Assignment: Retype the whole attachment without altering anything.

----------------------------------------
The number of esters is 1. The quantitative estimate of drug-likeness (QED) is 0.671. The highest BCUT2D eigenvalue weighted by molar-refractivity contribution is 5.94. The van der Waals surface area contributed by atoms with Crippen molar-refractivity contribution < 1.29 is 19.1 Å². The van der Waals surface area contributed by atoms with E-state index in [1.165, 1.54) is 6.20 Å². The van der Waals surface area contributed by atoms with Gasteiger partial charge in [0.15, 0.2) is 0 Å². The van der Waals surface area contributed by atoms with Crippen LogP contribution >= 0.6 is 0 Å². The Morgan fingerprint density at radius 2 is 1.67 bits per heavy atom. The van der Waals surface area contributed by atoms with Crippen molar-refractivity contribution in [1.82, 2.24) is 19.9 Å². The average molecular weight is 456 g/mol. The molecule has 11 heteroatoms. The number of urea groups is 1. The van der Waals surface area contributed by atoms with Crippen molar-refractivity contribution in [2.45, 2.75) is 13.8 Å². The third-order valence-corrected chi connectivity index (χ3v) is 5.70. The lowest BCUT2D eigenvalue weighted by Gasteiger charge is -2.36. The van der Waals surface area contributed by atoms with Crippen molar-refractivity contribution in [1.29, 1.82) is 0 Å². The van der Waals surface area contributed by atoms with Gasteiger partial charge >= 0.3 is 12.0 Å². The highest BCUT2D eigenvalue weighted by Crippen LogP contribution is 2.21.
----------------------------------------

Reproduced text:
The number of esters is 1. The quantitative estimate of drug-likeness (QED) is 0.671. The highest BCUT2D eigenvalue weighted by molar-refractivity contribution is 5.94. The van der Waals surface area contributed by atoms with Crippen molar-refractivity contribution < 1.29 is 19.1 Å². The van der Waals surface area contributed by atoms with E-state index in [1.165, 1.54) is 6.20 Å². The van der Waals surface area contributed by atoms with Gasteiger partial charge in [0.15, 0.2) is 0 Å². The van der Waals surface area contributed by atoms with Crippen LogP contribution >= 0.6 is 0 Å². The Morgan fingerprint density at radius 2 is 1.67 bits per heavy atom. The van der Waals surface area contributed by atoms with Crippen molar-refractivity contribution in [1.82, 2.24) is 19.9 Å². The average molecular weight is 456 g/mol. The molecule has 11 heteroatoms. The number of urea groups is 1. The van der Waals surface area contributed by atoms with Crippen molar-refractivity contribution in [2.45, 2.75) is 13.8 Å². The third-order valence-corrected chi connectivity index (χ3v) is 5.70. The lowest BCUT2D eigenvalue weighted by Gasteiger charge is -2.36. The van der Waals surface area contributed by atoms with Crippen molar-refractivity contribution in [1.29, 1.82) is 0 Å². The van der Waals surface area contributed by atoms with Gasteiger partial charge >= 0.3 is 12.0 Å². The highest BCUT2D eigenvalue weighted by Crippen LogP contribution is 2.21.